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OSHA revising 40-year-old standards for electric generation and T&D

April 2, 2014 | By Anthony Capkun

April 2, 2014 – The Occupational Safety & Health Administration (OSHA) in the States is issuing a FINAL RULE (download below) that aims to improve workplace safety and health for workers performing electric power generation, transmission and distribution work.

“This long-overdue update will save nearly 20 lives and prevent 118 serious injuries annually,” said Dr. David Michaels, assistant secretary of labour for occupational safety and health. “Electric utilities, electrical contractors and labour organizations have persistently championed these much-needed measures to better protect the men and women who work on or near electrical powerlines.”

OSHA says it is revising the 40-year-old construction standard for electric powerline work to make it more consistent with the corresponding general industry standard, and is also making some revisions to the construction and general industry requirements.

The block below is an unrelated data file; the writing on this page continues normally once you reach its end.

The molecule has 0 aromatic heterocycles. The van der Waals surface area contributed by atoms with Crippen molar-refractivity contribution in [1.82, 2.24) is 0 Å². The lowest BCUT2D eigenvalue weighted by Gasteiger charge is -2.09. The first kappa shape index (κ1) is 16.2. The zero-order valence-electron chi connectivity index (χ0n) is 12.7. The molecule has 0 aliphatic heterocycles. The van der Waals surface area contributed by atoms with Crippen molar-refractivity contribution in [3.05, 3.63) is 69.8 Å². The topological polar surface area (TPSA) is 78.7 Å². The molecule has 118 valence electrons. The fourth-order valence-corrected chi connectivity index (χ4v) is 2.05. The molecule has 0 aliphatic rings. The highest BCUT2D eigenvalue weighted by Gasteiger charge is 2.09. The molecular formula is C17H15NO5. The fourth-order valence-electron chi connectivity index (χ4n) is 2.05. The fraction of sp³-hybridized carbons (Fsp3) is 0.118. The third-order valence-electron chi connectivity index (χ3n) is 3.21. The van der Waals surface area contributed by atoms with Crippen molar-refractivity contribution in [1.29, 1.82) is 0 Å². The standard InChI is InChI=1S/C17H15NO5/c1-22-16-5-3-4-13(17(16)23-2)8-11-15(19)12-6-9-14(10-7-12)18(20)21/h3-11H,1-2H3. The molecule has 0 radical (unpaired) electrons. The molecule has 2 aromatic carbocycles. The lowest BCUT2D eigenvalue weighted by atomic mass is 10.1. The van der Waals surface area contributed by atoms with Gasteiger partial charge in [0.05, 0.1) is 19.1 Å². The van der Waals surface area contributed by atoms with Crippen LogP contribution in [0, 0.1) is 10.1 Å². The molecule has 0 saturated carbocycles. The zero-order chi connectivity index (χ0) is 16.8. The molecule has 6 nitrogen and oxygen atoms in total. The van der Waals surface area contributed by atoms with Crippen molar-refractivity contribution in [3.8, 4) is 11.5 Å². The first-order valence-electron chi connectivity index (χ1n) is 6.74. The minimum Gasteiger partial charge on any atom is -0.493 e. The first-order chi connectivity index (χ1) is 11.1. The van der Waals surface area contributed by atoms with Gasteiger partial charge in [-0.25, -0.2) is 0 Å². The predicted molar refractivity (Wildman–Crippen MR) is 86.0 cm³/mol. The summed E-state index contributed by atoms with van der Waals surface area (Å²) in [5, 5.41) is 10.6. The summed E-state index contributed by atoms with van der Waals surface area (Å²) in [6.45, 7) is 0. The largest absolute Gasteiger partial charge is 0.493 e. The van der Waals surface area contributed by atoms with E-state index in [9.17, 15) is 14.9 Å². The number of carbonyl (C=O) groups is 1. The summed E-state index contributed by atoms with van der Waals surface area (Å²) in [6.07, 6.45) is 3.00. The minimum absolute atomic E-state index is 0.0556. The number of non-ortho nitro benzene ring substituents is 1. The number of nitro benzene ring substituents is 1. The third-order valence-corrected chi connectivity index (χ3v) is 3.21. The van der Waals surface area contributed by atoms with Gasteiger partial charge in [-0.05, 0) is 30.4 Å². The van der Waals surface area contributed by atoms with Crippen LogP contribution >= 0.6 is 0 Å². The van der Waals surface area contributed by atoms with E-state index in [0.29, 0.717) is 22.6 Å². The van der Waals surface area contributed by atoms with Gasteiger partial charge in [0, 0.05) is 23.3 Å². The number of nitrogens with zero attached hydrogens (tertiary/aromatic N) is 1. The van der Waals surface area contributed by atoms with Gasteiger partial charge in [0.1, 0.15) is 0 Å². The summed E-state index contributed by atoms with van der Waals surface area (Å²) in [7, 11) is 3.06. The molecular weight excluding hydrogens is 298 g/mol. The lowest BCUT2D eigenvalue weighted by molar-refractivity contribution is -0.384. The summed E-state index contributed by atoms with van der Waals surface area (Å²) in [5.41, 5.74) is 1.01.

The updated standards for general industry and construction include new or revised provisions for host and contract employers to share safety-related information with each other and with employees, as well as for improved fall protection for employees working from aerial lifts and on overhead line structures.

In addition, the standards adopt revised approach-distance requirements to better ensure that unprotected workers do not get dangerously close to energized lines and equipment. The final rule also adds new requirements to protect workers from electric arcs.

General industry and construction standards for electrical protective equipment are also revised under the final rule. The new standard for electrical protective equipment applies to all construction work and replaces the existing construction standard with a set of performance-oriented requirements consistent with the latest revisions of the relevant consensus standards.

The new standards address the safe use and care of electrical protective equipment, including new requirements that equipment made of materials other than rubber provide adequate protection from electrical hazards.

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